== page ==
Predating the Hispanic Period and geographically south of the main capital city of Mexico was an ancient large lake called Lake Xochomilco. Over the centuries, beautiful flowers and agricultural products were grown above the water on tall stalks, anchored to trees and filled in the rich mulch and soils from the lake bottom. Eventually, early farmers in the area separated by the capital city built canals and colorful canal boats for transit to and from the central Mexico City with their produce.
Over the centuries, Mexico City has grown outwardly, incorporating this former lake bed covering 48 square miles, sustaining a population of almost half a million, mostly farmers. In 1928, Xochomilco became recognized as an independent city. For hundreds of years, these farmers cultivated their lush flowers, plants, and produce above the water, traveling on these colorful canal boats. On Sundays, tourists and townspeople have travelled to see these brightly colored boats filled with their produce for market. Some tourists have boarded these canal boats to tour these canals and view the ancient methods of growing produce.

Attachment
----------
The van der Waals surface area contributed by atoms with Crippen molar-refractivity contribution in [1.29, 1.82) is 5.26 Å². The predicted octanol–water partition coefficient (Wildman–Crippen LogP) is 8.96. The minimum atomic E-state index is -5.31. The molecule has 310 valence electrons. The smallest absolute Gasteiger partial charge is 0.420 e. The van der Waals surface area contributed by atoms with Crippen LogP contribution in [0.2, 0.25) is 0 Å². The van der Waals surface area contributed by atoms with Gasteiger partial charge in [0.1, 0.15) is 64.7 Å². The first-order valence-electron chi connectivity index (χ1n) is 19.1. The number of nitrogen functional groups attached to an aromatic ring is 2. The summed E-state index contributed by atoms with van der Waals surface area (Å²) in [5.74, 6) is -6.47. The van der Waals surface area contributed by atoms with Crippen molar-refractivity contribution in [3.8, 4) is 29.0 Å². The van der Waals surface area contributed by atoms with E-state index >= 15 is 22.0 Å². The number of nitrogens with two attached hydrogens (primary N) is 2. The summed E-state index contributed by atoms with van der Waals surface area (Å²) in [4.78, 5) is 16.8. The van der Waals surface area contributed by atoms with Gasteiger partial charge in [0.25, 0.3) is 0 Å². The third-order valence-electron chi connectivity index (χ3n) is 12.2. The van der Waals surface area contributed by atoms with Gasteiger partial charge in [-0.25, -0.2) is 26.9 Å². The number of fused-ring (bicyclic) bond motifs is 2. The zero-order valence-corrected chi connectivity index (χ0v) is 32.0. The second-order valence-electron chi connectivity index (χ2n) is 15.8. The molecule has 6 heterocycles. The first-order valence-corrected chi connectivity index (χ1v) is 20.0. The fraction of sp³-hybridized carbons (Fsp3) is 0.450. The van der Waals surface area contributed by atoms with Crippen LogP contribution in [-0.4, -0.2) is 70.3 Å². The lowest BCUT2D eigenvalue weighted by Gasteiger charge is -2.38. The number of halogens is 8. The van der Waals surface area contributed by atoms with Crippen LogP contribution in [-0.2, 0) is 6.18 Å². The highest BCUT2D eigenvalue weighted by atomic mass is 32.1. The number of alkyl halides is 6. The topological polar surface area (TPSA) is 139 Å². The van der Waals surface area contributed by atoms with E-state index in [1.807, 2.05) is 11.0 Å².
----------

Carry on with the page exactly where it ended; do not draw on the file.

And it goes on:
Despite Xochomilco’s status as an independent city, Mexico City has drained off much of the water for its own needs and drilled wells for more water, which has caused subsidence of the land created by the canal people who populated the Lake. The draining off of potable water has left the lake people with degraded land above the water and non-potable water. The need to protect this ancient cultural site has caused UNESCO to place Xochomilco on the World Heritage Sites list.